Mai Skaf, Syrian Actress Who Defied Assad Regime, Dies at 49

Mai Skaf speaking at the funeral of her fellow actress and activist Fadwa Suleimane in Montreuil, a suburb of Paris, in 2017. “I will not lose hope,” she wrote two days before her death. “It’s the great Syria, not Assad’s Syria.”

Mai Skaf, a Syrian actress who fled to France to avoid arrest after defying political suppression by President Bashar al-Assad, was found dead on Monday in her apartment in Paris. She was 49.

Her death was confirmed by her cousin Dima Wannous, an author, who did not specify a cause. A colleague, Faris al-Hilou, said she died of a heart attack.

Ms. Skaf was jailed, accused of treason and repeatedly harassed after joining peaceful demonstrations against the government beginning in 2011. Fearing further retaliation — she received death threats — she escaped to Jordan and then continued to Paris, where she had been living since 2013 in self-imposed exile.

“I will not lose hope,” she wrote on her Facebook page two days before her death. “It’s the great Syria, not Assad’s Syria.”

The National Coalition for Syrian Revolutionary and Opposition Forces issued a statement after her death expressing confidence that her “hope will continue to be a beacon for all free Syrians.”

A popular film and television actress, Ms. Skaf was among the first of about 30 Syrian entertainers, artists and intellectuals to challenge the government crackdown on Arab Spring dissidents in 2011 in what became a continuing civil war that has claimed hundreds of thousands of lives and displaced 12 million people.

Supported by Russian air power and Iranian-backed troops, government forces have reclaimed rebel-held territory after killing civilians with sieges, airstrikes and chemical weapons.

In a 2013 interview that appeared in Al Quds Al Arabi, an Arabic-language newspaper in London, Ms. Skaf spoke of the impact of the Assad government’s constraints in broad terms.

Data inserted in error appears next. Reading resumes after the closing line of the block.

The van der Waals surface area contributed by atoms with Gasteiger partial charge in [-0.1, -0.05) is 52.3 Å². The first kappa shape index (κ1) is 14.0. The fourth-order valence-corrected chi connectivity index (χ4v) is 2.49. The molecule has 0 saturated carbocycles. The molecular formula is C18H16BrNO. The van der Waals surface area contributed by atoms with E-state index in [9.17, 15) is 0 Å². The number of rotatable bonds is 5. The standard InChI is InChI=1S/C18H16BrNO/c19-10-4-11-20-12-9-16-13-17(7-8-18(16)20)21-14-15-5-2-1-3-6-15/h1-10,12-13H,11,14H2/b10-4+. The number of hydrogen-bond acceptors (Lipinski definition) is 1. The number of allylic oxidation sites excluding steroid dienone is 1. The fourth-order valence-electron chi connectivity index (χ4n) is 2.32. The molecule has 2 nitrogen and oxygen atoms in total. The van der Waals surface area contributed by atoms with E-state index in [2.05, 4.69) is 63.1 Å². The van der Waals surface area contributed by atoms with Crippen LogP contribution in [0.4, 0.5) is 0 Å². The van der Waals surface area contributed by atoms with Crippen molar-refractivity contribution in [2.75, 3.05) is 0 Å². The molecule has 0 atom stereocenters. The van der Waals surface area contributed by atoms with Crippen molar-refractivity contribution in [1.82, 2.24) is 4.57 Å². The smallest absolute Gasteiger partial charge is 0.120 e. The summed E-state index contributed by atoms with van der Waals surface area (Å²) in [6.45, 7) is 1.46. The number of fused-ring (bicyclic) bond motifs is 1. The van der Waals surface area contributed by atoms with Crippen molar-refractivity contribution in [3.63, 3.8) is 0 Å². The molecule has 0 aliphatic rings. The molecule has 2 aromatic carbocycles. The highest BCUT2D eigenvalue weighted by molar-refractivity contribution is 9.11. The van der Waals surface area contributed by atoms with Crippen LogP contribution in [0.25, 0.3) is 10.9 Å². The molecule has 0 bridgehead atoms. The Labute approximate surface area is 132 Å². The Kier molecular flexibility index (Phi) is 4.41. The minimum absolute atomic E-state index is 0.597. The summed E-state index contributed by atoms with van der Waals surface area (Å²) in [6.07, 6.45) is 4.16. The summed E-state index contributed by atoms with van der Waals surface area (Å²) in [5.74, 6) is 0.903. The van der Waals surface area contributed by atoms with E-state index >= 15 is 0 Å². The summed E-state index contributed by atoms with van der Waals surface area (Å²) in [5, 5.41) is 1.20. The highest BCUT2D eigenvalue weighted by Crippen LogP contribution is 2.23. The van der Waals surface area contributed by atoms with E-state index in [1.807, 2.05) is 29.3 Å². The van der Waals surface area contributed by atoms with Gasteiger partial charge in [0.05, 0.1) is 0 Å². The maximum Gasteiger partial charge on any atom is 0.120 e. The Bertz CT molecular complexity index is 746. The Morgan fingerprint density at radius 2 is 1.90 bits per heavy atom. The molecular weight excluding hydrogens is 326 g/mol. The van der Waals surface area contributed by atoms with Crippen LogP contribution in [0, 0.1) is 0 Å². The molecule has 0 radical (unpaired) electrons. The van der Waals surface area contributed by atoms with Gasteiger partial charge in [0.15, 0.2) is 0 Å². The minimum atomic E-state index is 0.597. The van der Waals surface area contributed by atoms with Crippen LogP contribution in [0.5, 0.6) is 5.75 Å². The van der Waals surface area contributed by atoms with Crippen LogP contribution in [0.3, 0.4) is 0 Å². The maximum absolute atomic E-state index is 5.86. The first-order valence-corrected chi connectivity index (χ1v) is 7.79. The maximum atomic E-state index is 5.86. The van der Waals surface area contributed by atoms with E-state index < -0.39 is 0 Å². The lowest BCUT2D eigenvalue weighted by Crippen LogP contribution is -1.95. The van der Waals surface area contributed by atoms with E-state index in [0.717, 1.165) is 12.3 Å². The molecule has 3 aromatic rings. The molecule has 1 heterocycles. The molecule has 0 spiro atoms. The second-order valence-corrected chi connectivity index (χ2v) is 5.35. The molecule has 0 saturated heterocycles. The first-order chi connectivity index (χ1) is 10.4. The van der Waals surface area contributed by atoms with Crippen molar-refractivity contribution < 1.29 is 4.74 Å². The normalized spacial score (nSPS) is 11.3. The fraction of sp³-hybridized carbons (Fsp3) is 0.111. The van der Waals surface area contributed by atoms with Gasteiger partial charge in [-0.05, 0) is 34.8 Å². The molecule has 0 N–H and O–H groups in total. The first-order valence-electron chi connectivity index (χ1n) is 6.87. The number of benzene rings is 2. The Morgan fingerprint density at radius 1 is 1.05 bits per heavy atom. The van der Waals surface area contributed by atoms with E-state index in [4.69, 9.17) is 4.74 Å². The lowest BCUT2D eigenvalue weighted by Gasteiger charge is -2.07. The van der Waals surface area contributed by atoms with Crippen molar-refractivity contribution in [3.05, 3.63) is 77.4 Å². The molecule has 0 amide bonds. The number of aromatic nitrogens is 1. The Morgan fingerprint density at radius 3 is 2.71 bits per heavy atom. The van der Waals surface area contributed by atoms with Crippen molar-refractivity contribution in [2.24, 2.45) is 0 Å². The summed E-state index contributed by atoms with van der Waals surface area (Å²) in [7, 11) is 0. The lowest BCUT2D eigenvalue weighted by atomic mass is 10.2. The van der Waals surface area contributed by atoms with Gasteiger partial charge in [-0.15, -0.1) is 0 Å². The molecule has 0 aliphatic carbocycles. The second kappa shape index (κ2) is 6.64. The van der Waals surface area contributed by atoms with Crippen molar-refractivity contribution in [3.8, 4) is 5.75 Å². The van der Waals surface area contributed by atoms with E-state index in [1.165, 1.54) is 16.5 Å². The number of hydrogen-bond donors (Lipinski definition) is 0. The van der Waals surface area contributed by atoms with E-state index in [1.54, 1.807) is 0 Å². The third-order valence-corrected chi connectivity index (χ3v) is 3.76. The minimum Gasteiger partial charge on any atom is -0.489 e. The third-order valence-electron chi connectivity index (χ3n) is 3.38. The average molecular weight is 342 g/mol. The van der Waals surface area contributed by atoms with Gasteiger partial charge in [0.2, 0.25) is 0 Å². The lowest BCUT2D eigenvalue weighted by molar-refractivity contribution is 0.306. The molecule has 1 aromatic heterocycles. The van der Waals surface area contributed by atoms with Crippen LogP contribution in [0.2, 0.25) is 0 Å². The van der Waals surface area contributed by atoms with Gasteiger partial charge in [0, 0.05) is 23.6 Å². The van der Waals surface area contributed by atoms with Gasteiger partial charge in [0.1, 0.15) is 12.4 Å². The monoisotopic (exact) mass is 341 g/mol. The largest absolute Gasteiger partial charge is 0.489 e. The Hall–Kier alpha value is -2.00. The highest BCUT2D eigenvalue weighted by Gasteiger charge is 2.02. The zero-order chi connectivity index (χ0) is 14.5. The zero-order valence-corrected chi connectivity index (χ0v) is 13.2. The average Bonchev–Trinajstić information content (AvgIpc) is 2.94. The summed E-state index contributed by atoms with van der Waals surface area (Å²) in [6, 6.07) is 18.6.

“What about the lost dignity?” she said. “What about poverty, pain and disease? What about marginalization? What about daily humiliation and the daily enslavement of human beings? What about the loss of hope?”

When she was interrogated after one arrest, she said, an officer demanded: “What do you want? Do you want freedom?” To which she said she replied, “My wish is that my son will not be led by the son of Bashar al-Assad!”

Ms. Skaf was born on April 13, 1969, in Damascus to a Muslim father and Christian mother. Survivors include her mother and her son, who was a teenager when she fled and later joined her.

She studied French literature at Al-Sham Private University in Damascus. Encouraged by an uncle, Saadallah Wannous, a well-known playwright, she began acting while still a student.

In 1992, she starred in a Syrian television version of Agatha Christie’s novel “Sleeping Murder.” She was cast in her first film, “Echoes of Slides,” in 1993; appeared in the TV series “The Silk Bazaar” (1996) and “The Last Days of Al Yamama” (2005); and in 2008 returned to film in “Damascus: The Smile of Sadness” (2008). One of her last appearances was in “Orchidia,” a 2017 Syrian soap opera shot in Tunisia and Romania.

Before Ms. Skaf left Syria, she also ran a theater group that gave performances and acting classes.

She staged her first protest against the Assad regime in 2011 and was detained. A few years later she was told to fear for her life.

“They dared not do anything to me,” she said in a 2016 interview in Paris with the website toutelaculture.com, “because they pretend to fight the terrorists, and I am not one of them.”

Supporters drove her to Beirut, where she was reunited with her son. When she reached Paris, she continued her political advocacy.

In 2016, Ms. Skaf symbolically offered herself as fodder for four Libyan tigers at a demonstration in Berlin to protest the rejection faced by refugees fleeing war.

Participating in that protest, staged by the Center for Political Beauty, a German artist collective, she said that because European countries had curtailed asylum, “thousands faced the choice between the inevitable death of war and possible death at sea in unsafe ships, guided by charlatans.”

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